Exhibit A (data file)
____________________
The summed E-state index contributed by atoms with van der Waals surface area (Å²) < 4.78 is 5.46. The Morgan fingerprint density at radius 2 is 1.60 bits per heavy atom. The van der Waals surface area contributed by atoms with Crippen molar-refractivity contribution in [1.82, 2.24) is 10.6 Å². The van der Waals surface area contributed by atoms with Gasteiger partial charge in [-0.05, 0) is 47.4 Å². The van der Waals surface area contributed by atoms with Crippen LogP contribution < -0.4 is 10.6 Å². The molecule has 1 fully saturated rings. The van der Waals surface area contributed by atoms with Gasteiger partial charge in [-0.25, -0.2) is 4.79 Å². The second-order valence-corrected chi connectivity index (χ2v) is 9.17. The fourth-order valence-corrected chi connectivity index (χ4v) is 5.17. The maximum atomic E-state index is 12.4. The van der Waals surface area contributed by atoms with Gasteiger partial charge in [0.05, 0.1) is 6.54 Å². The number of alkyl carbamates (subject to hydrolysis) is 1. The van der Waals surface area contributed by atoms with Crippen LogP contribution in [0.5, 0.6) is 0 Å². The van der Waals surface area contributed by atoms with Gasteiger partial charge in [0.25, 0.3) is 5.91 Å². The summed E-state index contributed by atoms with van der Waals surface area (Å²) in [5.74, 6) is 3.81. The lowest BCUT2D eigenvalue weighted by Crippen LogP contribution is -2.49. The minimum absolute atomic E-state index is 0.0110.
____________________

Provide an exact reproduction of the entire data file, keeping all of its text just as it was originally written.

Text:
The summed E-state index contributed by atoms with van der Waals surface area (Å²) < 4.78 is 5.46. The Morgan fingerprint density at radius 2 is 1.60 bits per heavy atom. The van der Waals surface area contributed by atoms with Crippen molar-refractivity contribution in [1.82, 2.24) is 10.6 Å². The van der Waals surface area contributed by atoms with Gasteiger partial charge in [-0.05, 0) is 47.4 Å². The van der Waals surface area contributed by atoms with Crippen LogP contribution < -0.4 is 10.6 Å². The molecule has 1 fully saturated rings. The van der Waals surface area contributed by atoms with Gasteiger partial charge in [-0.25, -0.2) is 4.79 Å². The second-order valence-corrected chi connectivity index (χ2v) is 9.17. The fourth-order valence-corrected chi connectivity index (χ4v) is 5.17. The maximum atomic E-state index is 12.4. The van der Waals surface area contributed by atoms with Gasteiger partial charge in [0.05, 0.1) is 6.54 Å². The number of alkyl carbamates (subject to hydrolysis) is 1. The van der Waals surface area contributed by atoms with Crippen LogP contribution in [0.5, 0.6) is 0 Å². The van der Waals surface area contributed by atoms with Gasteiger partial charge in [0.25, 0.3) is 5.91 Å². The summed E-state index contributed by atoms with van der Waals surface area (Å²) in [5.74, 6) is 3.81. The lowest BCUT2D eigenvalue weighted by Crippen LogP contribution is -2.49. The minimum absolute atomic E-state index is 0.0110.